Punch Shot: What will Phil do in 2016?


Phil Mickelson is making his 2016 debut at this week's CareerBuilder Challenge. The 45-year-old Hall of Famer faces some big questions this year. Our writers offer some answers:


Phil Mickelson will turn 46 the day he tees off for the first round of this year’s U.S. Open, a milestone that he seemed to sense with a touch of unease when he said earlier this month on "Morning Drive" he was optimistic but “also nervous.” It’s always difficult to predict what Lefty will do, particularly during such a crucial year, but here goes:

Win a Tour event? Mickelson will win a PGA Tour event in 2016, his first since hoisting the claret jug in 2013, and it’s likely that triumph will come on the West Coast, where he has won 19 of his 42 Tour titles (the Northern Trust Open, where he’s won twice, would be the most obvious place).

Win the U.S. Open? As for the greater goal, which would be to finally win the U.S. Open and complete the career Grand Slam, it’s starting to feel as if that ship has sailed. After six runner-up finishes in his national championship the odds simply aren’t in Mickelson’s favor at Oakmont.

Play for the U.S. Ryder Cup team? He will, however, don the red, white and blue for the 11th time in October at the Ryder Cup. Whether he qualifies, which he would with a victory, or is one of captain Davis Love III’s picks, there is no way Mickelson will miss this year’s matches.


Win a Tour event? Yes. He’s motivated. He’s right about his swing. It doesn’t seem to put the kind of pressure on his body that other players feel. Mickelson has always been unpredictably good, turning it on when we don’t expect it. He was off his game in a winless year in 2015, but he still tied for second at the Masters, tied for third at the FedEx St. Jude and tied fourth at Wells Fargo. His putting wasn’t terrible (41st in putts per GIR), but he was terrible in the lack of birdie chances he gave himself. He was 177th in hitting greens in regulation, the worst statistical finish of his 24-year PGA Tour career. He won’t be that bad again this year. 

Win the U.S. Open? No. The window has closed. He’ll be 46 by the time he tees it up at Oakmont. Hale Irwin remains the oldest U.S. Open winner at 45 for a reason.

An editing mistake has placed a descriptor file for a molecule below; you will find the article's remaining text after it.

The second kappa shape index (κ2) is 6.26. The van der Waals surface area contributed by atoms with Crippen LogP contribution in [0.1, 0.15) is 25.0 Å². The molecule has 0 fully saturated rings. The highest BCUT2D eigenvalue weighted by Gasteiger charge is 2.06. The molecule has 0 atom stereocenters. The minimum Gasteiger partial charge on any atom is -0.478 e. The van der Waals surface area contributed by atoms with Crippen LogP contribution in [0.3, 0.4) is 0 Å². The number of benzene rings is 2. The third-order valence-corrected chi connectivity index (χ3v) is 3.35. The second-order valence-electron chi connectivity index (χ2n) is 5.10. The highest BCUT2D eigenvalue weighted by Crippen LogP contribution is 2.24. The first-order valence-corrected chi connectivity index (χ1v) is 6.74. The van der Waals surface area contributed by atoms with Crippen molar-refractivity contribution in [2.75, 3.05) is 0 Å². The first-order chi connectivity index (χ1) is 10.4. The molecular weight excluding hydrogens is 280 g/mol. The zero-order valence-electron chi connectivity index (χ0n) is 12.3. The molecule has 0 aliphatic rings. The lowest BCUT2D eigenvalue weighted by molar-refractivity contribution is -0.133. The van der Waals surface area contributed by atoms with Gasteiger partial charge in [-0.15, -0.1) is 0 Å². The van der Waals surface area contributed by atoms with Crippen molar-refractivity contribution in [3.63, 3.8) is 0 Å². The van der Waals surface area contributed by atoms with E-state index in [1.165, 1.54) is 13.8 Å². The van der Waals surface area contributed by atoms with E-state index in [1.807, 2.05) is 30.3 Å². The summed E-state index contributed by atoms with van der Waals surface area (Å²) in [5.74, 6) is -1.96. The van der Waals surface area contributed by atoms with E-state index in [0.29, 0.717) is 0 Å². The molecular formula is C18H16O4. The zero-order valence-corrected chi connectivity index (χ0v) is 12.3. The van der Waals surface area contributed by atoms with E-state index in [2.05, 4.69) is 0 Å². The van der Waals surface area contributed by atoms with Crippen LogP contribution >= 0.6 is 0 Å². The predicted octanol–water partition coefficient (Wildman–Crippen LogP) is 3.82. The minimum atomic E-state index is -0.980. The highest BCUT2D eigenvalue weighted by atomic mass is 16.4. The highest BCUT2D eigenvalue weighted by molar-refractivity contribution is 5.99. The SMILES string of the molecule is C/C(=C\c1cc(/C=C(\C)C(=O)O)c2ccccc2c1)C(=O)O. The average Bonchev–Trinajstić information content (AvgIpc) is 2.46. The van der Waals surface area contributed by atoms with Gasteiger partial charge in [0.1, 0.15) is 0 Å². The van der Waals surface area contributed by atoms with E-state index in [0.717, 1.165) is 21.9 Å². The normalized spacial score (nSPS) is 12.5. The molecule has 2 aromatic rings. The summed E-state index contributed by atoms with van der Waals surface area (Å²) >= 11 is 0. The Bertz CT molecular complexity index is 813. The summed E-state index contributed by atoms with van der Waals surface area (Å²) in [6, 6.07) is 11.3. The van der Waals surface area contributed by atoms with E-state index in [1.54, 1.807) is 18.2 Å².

Play for the U.S. Ryder Cup team? He’ll be worth a captain’s pick again, but he isn’t among the 10 best Americans in the game anymore and won’t make it on points.


Win a Tour event? I predict we’ll see a rejuvenated Mickelson in contention a bunch this year – at Augusta and Quail Hollow and Baltusrol, among others – but also going winless for the third consecutive season. With the depth of talent on the Tour these days, it’s asking a lot for a 45-year-old to hold it together for all four rounds, especially with the putter.  

Win the U.S. Open? What a story it’d be, but Chambers Bay was Lefty’s last great chance.

Play for the U.S. Ryder Cup team? Yes, but that’s assuming he plays well in at least a few majors. As great as he is in the team room, he still needs to post a few top finishes to warrant consideration over some of the young, hungry players who likely will have better seasons. 

Mickelson has too much talent to fade away completely, and the combination of his new swing changes and this being a Ryder Cup year should keep him engaged. As always, his year is best approached without expectation – it’s what makes his throwback performances (like the ’15 Masters) even more thrilling.


Win a Tour event? Lefty will give himself a couple of chances, but I don’t see it happening. A new swing coach could take some getting used to, and Mickelson’s stat line last season left plenty to be desired: 114th in par-4 scoring, 144th in ball-striking and 177th in GIR percentage. Don’t be surprised if he ends the year without a trophy.

Win the U.S. Open? Well, it will be hard for my first prediction to come true if Mickelson wins at Oakmont, so I’ll say no. On top of that, I’ll echo a belief I have shared in this space for the past two years: Mickelson will never win the one remaining trophy that he covets the most. 

Play for the U.S. Ryder Cup team? This, I can see. Even if Mickelson has a mediocre season, and even if he doesn’t win an event, I can see Davis Love III adding Mickelson as a pick. His veteran leadership and team room presence are clearly viewed as benefits, and he played surprisingly well as a pick at the Presidents Cup. If it happens, hopefully for everyone’s sake we can avoid another benching controversy.

When Mickelson left Muirfield with the claret jug three years ago, the discussion centered around just how high his new career trajectory would take him. But if he remains winless in 2016, the talk could easily shift to whether or not Mickelson – who turns 46 in June – will ever win again on the PGA Tour.